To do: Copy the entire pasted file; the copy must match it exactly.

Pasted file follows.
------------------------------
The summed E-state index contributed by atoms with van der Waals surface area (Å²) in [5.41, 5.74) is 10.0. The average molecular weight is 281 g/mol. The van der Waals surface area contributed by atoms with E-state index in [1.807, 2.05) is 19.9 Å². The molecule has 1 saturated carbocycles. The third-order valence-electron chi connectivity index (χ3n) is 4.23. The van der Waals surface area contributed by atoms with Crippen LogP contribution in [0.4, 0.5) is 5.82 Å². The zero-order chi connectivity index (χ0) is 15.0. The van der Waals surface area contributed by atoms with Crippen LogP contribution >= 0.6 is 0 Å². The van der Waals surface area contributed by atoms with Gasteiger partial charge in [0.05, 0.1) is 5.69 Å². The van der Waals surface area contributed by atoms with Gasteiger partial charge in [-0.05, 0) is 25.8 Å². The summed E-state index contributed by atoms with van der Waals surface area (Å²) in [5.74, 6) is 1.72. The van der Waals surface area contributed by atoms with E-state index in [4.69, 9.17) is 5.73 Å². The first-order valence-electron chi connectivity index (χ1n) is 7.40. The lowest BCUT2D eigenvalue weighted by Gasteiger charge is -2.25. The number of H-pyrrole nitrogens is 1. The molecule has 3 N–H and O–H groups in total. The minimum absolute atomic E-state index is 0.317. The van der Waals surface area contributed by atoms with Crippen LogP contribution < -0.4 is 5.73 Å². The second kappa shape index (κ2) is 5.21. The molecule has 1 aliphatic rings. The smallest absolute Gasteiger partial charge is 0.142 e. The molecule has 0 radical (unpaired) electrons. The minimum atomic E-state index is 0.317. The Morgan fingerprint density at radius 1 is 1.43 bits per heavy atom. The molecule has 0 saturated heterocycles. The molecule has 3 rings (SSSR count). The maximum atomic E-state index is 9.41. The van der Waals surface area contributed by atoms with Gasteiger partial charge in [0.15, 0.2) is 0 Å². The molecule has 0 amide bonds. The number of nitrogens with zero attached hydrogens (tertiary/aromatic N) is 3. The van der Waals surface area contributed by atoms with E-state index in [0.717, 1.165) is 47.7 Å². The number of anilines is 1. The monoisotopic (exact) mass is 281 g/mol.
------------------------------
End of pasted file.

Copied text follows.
The summed E-state index contributed by atoms with van der Waals surface area (Å²) in [5.41, 5.74) is 10.0. The average molecular weight is 281 g/mol. The van der Waals surface area contributed by atoms with E-state index in [1.807, 2.05) is 19.9 Å². The molecule has 1 saturated carbocycles. The third-order valence-electron chi connectivity index (χ3n) is 4.23. The van der Waals surface area contributed by atoms with Crippen LogP contribution in [0.4, 0.5) is 5.82 Å². The zero-order chi connectivity index (χ0) is 15.0. The van der Waals surface area contributed by atoms with Crippen LogP contribution >= 0.6 is 0 Å². The van der Waals surface area contributed by atoms with Gasteiger partial charge in [0.05, 0.1) is 5.69 Å². The van der Waals surface area contributed by atoms with Gasteiger partial charge in [-0.05, 0) is 25.8 Å². The summed E-state index contributed by atoms with van der Waals surface area (Å²) in [5.74, 6) is 1.72. The van der Waals surface area contributed by atoms with E-state index in [4.69, 9.17) is 5.73 Å². The first-order valence-electron chi connectivity index (χ1n) is 7.40. The lowest BCUT2D eigenvalue weighted by Gasteiger charge is -2.25. The number of H-pyrrole nitrogens is 1. The molecule has 3 N–H and O–H groups in total. The minimum absolute atomic E-state index is 0.317. The van der Waals surface area contributed by atoms with Crippen LogP contribution < -0.4 is 5.73 Å². The second kappa shape index (κ2) is 5.21. The molecule has 1 aliphatic rings. The smallest absolute Gasteiger partial charge is 0.142 e. The molecule has 0 radical (unpaired) electrons. The minimum atomic E-state index is 0.317. The Morgan fingerprint density at radius 1 is 1.43 bits per heavy atom. The molecule has 0 saturated heterocycles. The molecule has 3 rings (SSSR count). The maximum atomic E-state index is 9.41. The van der Waals surface area contributed by atoms with Gasteiger partial charge in [0.15, 0.2) is 0 Å². The molecule has 0 amide bonds. The number of nitrogens with zero attached hydrogens (tertiary/aromatic N) is 3. The van der Waals surface area contributed by atoms with E-state index in [0.717, 1.165) is 47.7 Å². The number of anilines is 1. The monoisotopic (exact) mass is 281 g/mol.